I’m not so much talking about the looseness of it, but the logic. When we emphasize the sovereignty of God it is easy when you’re following the five points of Calvinism to go into that attitude of, “Well, what’s going to be is going to be.” We had the language of it when we discussed predestination earlier and you quoted Scripture. You said, “They weren’t of us, so they went out from us” (1 John 2:19). So it would’ve never made any difference how much preaching they heard, or how much witnessing. That doesn’t absolve us from our responsibility. But needless to say, we come into this idea of what’s going to be is what’s going to be. How do you stay out of that?

Okay, the way I stay out of that is by being more biblical than Reformed. That is, I don’t draw inferences from theological logical suppositions or assumptions. I go to my Bible and I look for verses and sentences and paragraphs that tell me the implications of God’s sovereignty. They tell me. I don’t think it up myself. If you tell me, “Well, if God predestines everybody, there’s no point in praying,” or if you say, “If God predestines, there’s no point in evangelizing,” I’ll say, “Well, you can be that logical if you want; I’m being biblical.” God is sovereign. God does predestine, and it doesn’t mean don’t pray. It doesn’t mean don’t evangelize.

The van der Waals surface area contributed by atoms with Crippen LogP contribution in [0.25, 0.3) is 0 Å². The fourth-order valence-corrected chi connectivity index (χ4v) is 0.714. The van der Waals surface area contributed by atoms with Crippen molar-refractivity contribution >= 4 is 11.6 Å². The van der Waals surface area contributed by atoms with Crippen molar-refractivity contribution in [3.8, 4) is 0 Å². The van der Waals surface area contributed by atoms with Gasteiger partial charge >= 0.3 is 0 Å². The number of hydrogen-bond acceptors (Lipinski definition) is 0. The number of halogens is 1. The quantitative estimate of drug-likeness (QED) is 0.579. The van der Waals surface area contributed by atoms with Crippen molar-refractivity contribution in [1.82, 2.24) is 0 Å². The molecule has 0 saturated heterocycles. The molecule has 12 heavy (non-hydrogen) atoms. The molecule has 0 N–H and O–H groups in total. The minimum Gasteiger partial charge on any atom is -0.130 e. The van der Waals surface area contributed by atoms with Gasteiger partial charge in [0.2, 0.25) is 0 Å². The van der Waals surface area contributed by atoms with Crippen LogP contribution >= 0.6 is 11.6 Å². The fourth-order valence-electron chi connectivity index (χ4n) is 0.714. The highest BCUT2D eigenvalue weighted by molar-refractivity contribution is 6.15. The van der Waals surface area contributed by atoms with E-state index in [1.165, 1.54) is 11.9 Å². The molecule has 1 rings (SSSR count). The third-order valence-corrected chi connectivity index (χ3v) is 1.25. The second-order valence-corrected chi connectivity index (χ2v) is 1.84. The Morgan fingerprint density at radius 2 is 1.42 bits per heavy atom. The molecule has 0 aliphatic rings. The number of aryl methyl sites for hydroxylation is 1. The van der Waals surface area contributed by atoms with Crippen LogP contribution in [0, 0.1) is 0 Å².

Here are a few key verses. Philippians 2:12–13, do you know where I’m going? Paul says:

Therefore, my beloved, as you have always obeyed, so now, not only as in my presence but much more in my absence, work out your own salvation with fear and trembling, for it is God who works in you, both to will and to work for his good pleasure.

Now that sounds like I have a lot of responsibility, and I do. And then it gives the ground clause, which says, “For God is the one who has worked in you, both to will and to do his good pleasure.” So you kind of say, which is it? Am I supposed to work it out or is he working in? And the answer is that because he’s working in, I can work it out. So if I say to my daughter, “You have to clean your room,” and she says, “Well, if it’s predestined, it’ll get clean,” I’ll say to her, “You work out your salvation this afternoon.” Because God will enable you to do what he’s calling you to do.